Credit Repair Firms

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Chris Gunn

Jun 2, 2011, 10:38:26 AM6/2/11

WASHINGTON, DC (1996102) -- Firms that promise to fix bad credit and ask to
be paid up front are misleading consumers, breaking the law and pocketing
millions of dollars in the process, officials warned.

"Nothing but time can clean up negative but accurate information from
consumers' credit records," said Jodie Bernstein, director of consumer
protection at the Federal Trade Commission. Ms. Bernstein announced that
her agency and 10 state attorneys general have brought federal cases
against 15 "credit repair" firms on charges of violating a provision of the
FTC's new telemarketing rule.

Aimed at putting credit repair firms out of business, the rule prohibits
them from seeking payment until six months after they deliver the promised
service. The theory is that since they can't ever deliver, the firms won't
ever be able to collect any money.

Credit repair scams are an old, but a growing problem, Ms. Bernstein said.
An estimated 1,100 such firms operate nationwide, raking in millions of
dollars from the unsuspecting and the uninformed, she said.

"The fact is, credit repair firms cannot deliver on their promises to
remove accurate, up-to-date information from consumers' credit records,"
Ms. Bernstein said. "And if they can't deliver, they can't collect, and
that means they're out of business."

But Catherine Rose didn't know the services are phony. Working two jobs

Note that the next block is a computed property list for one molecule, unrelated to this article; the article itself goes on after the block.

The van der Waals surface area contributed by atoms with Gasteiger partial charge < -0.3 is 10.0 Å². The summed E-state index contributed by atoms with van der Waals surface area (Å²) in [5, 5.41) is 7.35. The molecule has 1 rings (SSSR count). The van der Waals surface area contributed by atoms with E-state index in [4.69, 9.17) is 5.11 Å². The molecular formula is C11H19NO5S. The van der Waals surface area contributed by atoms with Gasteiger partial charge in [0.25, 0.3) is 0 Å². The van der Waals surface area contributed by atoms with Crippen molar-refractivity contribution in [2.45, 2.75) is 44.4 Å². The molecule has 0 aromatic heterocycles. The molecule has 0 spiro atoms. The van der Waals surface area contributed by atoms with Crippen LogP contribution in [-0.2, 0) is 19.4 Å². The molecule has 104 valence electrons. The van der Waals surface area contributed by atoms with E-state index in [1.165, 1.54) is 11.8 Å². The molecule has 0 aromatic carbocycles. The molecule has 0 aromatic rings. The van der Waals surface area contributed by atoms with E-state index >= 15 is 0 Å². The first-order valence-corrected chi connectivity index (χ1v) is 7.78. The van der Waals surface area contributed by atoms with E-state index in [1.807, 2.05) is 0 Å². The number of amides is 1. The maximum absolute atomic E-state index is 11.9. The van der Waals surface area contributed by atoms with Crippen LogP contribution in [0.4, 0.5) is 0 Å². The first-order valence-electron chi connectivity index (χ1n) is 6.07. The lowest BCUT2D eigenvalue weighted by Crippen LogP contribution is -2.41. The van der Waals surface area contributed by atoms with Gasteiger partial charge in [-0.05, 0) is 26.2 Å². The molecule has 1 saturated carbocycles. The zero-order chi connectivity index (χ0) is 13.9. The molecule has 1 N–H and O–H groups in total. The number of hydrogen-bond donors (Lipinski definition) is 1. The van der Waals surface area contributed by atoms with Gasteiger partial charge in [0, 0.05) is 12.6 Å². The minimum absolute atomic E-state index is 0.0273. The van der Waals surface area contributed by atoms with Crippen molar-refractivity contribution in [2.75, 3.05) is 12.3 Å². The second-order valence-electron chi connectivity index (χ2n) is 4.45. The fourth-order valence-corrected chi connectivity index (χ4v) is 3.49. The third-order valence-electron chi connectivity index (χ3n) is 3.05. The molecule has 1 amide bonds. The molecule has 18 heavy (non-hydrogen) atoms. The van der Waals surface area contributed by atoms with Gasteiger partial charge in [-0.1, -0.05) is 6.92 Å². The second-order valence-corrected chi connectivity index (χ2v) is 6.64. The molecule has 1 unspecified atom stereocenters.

after the breakup of her 20-year marriage, medical problems and personal
bankruptcy, the Charlotte, N.C., woman was intrigued by a credit repair ad.

"I thought, being desperate, that this was the solution and it wasn't,"
said Mrs. Rose, explaining that she lost $695 believing the firm's promise
to remove the bankruptcy from her record. "All it did was put me in deeper
financial problems," Mrs. Rose said.

Federal law allows credit bureaus to report all truthful information about
a person's credit background -- even if it's negative -- for seven years.
Bankruptcies stay on the record for 10 years. The FTC rule also allows
state attorneys general to win injunctions in federal court that apply
nationwide, instead of just in their state.

"This is a highly skilled group of scam artists," said Charles Burson, the
Tennessee attorney general. "Once they get you on the telephone, chances
are you're going to lose some money."

Ms. Bernstein also said consumers who have been victimized, or know of
someone who has been, should contact the National Fraud Information Center
or the FTC at 1-202-326-2222.

Log on the WebSite at, or call 1-800-876-7060.
If you spot obviously illegal operations on the E-Ways, please
forward copies of the messages to NFIC at
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